A sliver of a moon greeted me as I headed out for my daily walk along Wildcat Boulevard. It was a cold morning, 35 degrees, and the sky was clear and star-filled. There is something about a morning sky that is refreshing.

A sliver of a moon greeted me as I headed out for my daily walk along Wildcat Boulevard. It was a cold morning, 35 degrees, and the sky was clear and star-filled. There is something about a morning sky that is refreshing.
Sometimes I hear music as I walk along. Usually it is from a car on Neosho Boulevard which passes by. Lately, there has been a young man who runs/walks for exercise and sings as he jogs by. I enjoy people who do things that make them want to sing.
I was thinking about gardening in my youth the other day as I walked along. This was the time of the year when my mother and I drove the township roads looking for wild asparagus. You could tell where it was growing by the mature stalks.
The mature stalks look like tumble weeds. When we spotted one, Ma stopped the old 1939 Ford, and we got out to pick the fresh asparagus sprouts which were surrounding the mature stalk. Asparagus was one of the first fresh vegetables we ate each spring.
Another early plant was rhubarb. We had several sets of it out by the garden, next to the hog pen. Ours was the red rhubarb which is supposed be sweeter, but with smaller stems. Grandma Hillquist had a large patch of green rhubarb. She usually shared some with my mother.
Rhubarb is sour and requires a great deal of sugar to make it edible. My mother mostly made sauce, which is cooked and sweetened rhubarb. We ate it as a dessert.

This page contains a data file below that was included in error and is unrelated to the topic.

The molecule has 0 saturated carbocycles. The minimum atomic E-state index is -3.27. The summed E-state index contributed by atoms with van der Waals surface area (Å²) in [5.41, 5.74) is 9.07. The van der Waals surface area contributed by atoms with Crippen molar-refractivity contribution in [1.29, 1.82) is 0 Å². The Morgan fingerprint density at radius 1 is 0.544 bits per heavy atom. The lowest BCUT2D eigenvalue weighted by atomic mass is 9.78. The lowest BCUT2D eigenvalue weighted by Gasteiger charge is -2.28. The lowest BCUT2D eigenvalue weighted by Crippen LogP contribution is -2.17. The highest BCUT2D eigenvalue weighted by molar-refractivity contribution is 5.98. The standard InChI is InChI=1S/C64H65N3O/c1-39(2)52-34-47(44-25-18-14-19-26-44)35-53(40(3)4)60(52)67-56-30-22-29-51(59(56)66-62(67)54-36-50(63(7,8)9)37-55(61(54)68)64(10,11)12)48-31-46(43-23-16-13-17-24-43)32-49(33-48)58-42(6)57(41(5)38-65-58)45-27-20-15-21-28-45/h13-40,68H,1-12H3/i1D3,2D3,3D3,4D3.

After Kay and I moved to Missouri we had several rhubarb plants in the garden. We mixed it with sugar and strawberry Jello and made a fruit jam out of it. My brother still makes this and gave us a couple jars for Christmas a year or two ago. It was wonderful.
I have been having some tooth repairs in the last few weeks. As I walked along the other morning, I was comparing today’s treatment at Downtown Dental with my hometown dentist from 60 years ago.
Our local dentist did not have a receptionist or an assistant. He simply came out and called you in from the waiting room. He did not deaden anything and used the grinding drill that jarred your head. His work is still a part of some of my teeth.
At that time, the county nurse required every school kid to go to the dentist once a year. We were given a pink card the dentist was to sign when we had completed our yearly check up. Of course, the best times were when we were able to say, “Look Ma! No cavities!”
I recently read that Dobson Museum, Miami, Oklahoma, has a fossilized molar tooth that weighs six pounds. It is a mammoth tooth and was found near Afton by two men who were cleaning out a sulphur spring. Scientists estimate that the mammoth the tooth came from an animal which lived 200,000 years ago.
Take a walk, enjoy singers, early vegetables, and dental visits, use those signal lights, watch for all pedestrians, and see what you notice while passing along Wildcat Boulevard.    
 
Russell Hively writes a weekly column for the Daily News.